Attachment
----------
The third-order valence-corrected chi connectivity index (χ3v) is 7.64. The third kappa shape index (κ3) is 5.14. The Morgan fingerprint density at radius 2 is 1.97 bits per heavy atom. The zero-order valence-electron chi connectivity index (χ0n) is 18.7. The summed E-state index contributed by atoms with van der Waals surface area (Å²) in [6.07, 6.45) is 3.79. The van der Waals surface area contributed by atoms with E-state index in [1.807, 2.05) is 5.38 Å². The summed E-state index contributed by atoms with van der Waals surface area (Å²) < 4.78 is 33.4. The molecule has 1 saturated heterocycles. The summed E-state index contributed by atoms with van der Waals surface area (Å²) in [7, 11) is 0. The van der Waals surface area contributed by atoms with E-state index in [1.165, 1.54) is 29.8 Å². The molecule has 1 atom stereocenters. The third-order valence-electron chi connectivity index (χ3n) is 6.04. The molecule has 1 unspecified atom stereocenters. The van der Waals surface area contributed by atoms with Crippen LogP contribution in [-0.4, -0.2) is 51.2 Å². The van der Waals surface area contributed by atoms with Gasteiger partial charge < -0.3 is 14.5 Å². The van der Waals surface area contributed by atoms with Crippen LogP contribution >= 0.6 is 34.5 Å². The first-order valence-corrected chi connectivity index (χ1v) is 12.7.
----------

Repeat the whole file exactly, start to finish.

The third-order valence-corrected chi connectivity index (χ3v) is 7.64. The third kappa shape index (κ3) is 5.14. The Morgan fingerprint density at radius 2 is 1.97 bits per heavy atom. The zero-order valence-electron chi connectivity index (χ0n) is 18.7. The summed E-state index contributed by atoms with van der Waals surface area (Å²) in [6.07, 6.45) is 3.79. The van der Waals surface area contributed by atoms with E-state index in [1.807, 2.05) is 5.38 Å². The summed E-state index contributed by atoms with van der Waals surface area (Å²) < 4.78 is 33.4. The molecule has 1 saturated heterocycles. The summed E-state index contributed by atoms with van der Waals surface area (Å²) in [7, 11) is 0. The van der Waals surface area contributed by atoms with E-state index in [1.165, 1.54) is 29.8 Å². The molecule has 1 atom stereocenters. The third-order valence-electron chi connectivity index (χ3n) is 6.04. The molecule has 1 unspecified atom stereocenters. The van der Waals surface area contributed by atoms with Crippen LogP contribution in [-0.4, -0.2) is 51.2 Å². The van der Waals surface area contributed by atoms with Gasteiger partial charge < -0.3 is 14.5 Å². The van der Waals surface area contributed by atoms with Crippen LogP contribution >= 0.6 is 34.5 Å². The first-order valence-corrected chi connectivity index (χ1v) is 12.7.